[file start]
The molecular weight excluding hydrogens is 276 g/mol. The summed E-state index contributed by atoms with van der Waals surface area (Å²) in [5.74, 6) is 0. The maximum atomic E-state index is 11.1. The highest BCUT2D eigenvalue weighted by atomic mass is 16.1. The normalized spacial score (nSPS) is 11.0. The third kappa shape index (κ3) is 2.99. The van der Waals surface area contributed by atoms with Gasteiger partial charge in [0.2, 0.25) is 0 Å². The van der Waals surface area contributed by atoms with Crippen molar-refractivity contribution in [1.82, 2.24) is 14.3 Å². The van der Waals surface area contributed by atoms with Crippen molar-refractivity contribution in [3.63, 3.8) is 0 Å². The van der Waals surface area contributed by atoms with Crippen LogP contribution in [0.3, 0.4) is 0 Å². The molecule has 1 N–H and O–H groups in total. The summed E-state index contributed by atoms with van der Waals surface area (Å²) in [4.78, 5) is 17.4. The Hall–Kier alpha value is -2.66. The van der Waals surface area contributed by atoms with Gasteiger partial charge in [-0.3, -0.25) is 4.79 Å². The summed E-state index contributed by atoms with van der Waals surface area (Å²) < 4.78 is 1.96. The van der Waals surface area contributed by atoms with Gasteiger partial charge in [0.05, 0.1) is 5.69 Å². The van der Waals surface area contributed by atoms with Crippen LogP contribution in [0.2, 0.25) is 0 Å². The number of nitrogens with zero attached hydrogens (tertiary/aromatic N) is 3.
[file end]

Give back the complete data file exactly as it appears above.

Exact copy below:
The molecular weight excluding hydrogens is 276 g/mol. The summed E-state index contributed by atoms with van der Waals surface area (Å²) in [5.74, 6) is 0. The maximum atomic E-state index is 11.1. The highest BCUT2D eigenvalue weighted by atomic mass is 16.1. The normalized spacial score (nSPS) is 11.0. The third kappa shape index (κ3) is 2.99. The van der Waals surface area contributed by atoms with Gasteiger partial charge in [0.2, 0.25) is 0 Å². The van der Waals surface area contributed by atoms with Crippen molar-refractivity contribution in [1.82, 2.24) is 14.3 Å². The van der Waals surface area contributed by atoms with Crippen molar-refractivity contribution in [3.63, 3.8) is 0 Å². The van der Waals surface area contributed by atoms with Crippen LogP contribution in [0.3, 0.4) is 0 Å². The molecule has 1 N–H and O–H groups in total. The summed E-state index contributed by atoms with van der Waals surface area (Å²) in [4.78, 5) is 17.4. The Hall–Kier alpha value is -2.66. The van der Waals surface area contributed by atoms with Gasteiger partial charge in [-0.3, -0.25) is 4.79 Å². The summed E-state index contributed by atoms with van der Waals surface area (Å²) < 4.78 is 1.96. The van der Waals surface area contributed by atoms with Gasteiger partial charge in [0.05, 0.1) is 5.69 Å². The van der Waals surface area contributed by atoms with Crippen LogP contribution in [0.2, 0.25) is 0 Å². The number of nitrogens with zero attached hydrogens (tertiary/aromatic N) is 3.